I am learning SO much this lent, thanks to a coterie of very good friends who are my God chosen companions in the gospel pilgrimage of salvation. Most local, but two more distant.
Lent is a microcosm of our entire life of discipleship. The season in which that which is always true, our struggle for salvation, is emphasized. We choose it in these days in these circumstances so we may be able to choose it in all times and in all places. It is not intended to be a breathless race of moral athleticism but a realization and loving embrace of our authentic personhood.
The “what” question will always lead us to “now what?” and “what’s next?” The “who” question seeks to live in the “there is ‘now’ and ‘this’ and no ‘next.’” The “who” question is one eternal delight. The “what” question is an endless series of disappointing “not enough’s.”
The Prayer of St. Ephrem
O Lord and Master of my life,
give me not a spirit of sloth, despondency,
lust for power, and idle talk.
But give to me Thy servant
a spirit of chastity, humility, patience, and love.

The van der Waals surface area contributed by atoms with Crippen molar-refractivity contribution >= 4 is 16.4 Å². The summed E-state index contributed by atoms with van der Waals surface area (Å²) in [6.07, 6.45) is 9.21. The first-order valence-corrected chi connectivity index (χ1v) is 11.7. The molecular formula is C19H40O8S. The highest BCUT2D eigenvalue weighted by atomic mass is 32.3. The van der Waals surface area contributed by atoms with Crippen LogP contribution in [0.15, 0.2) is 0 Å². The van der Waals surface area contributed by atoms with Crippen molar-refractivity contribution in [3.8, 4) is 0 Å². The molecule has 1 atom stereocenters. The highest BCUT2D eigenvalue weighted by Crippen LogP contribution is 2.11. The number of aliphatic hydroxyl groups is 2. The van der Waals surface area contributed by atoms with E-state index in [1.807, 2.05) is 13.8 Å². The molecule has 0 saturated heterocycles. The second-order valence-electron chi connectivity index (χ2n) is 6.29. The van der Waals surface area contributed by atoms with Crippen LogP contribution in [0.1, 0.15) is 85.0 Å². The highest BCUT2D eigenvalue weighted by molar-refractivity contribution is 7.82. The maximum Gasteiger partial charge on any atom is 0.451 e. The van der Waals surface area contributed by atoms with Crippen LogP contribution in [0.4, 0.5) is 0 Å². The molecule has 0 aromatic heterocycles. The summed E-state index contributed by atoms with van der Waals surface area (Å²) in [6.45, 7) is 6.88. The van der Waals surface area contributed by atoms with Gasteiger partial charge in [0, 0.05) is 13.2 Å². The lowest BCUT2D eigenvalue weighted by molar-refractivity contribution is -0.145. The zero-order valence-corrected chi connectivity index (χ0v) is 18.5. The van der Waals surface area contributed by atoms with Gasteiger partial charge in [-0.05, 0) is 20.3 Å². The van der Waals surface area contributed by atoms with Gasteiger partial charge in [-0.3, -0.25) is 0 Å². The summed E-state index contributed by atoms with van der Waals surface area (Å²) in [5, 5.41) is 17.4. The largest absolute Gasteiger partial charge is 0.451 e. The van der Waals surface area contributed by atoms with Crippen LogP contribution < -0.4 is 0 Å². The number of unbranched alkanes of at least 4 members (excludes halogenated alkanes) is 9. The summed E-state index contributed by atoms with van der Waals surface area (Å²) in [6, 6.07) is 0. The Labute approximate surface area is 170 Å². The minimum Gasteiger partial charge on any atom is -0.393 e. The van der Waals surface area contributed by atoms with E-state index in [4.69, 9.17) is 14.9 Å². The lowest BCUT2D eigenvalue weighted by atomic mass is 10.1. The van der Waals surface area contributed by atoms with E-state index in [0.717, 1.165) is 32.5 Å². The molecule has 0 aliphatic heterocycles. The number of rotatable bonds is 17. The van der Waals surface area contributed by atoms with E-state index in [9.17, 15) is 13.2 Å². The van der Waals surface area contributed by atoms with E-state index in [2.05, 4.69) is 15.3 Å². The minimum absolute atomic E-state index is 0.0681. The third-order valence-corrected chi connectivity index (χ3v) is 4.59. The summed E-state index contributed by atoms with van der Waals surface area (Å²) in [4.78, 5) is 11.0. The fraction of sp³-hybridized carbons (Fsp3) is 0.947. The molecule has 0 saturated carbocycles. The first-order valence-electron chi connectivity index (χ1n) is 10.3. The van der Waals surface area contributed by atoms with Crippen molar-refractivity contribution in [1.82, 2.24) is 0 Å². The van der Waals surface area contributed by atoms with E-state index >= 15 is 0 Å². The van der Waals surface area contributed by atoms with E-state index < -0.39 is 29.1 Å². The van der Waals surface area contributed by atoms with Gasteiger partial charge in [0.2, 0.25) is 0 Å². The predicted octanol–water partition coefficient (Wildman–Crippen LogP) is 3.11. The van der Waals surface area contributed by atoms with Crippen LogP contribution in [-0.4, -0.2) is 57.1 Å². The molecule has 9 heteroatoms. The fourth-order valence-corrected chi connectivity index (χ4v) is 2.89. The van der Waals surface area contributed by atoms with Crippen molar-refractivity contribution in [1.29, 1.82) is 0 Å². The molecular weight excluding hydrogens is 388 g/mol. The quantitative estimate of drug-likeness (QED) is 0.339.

Yea, O Lord and King,
grant me to see my own transgressions
and not to judge my brother;
for blessed art Thou unto ages of ages. Amen. St. Ephrem (306-373)
Prayer of St. Botheius
Grant then, O Father that this mind of ours may rise to Your throne of majesty; grant us to reach that fount of good. Grant that we may so find light that we may set on You unblinded eyes; cast You from there the heavy clouds of this material world. Shine forth upon us in Your own true glory. You are the bright and peaceful rest of all Your children that worship You. To see You clearly is the limit of our aim. You are our beginning, our progress our guide, our way, our end.
“O Holy One, give the spirit power to climb to the fountain of all light, and be purified. Break through the mists of the earth, the weight of the clod, shine forth in splendor, thou that art calm weather, and quiet resting place for faithful souls. To see thee is the end and the beginning, thou carriest us, and thou dost go before, thou art the journey, and the journey’s end.” St. Boethius (c. 480-525)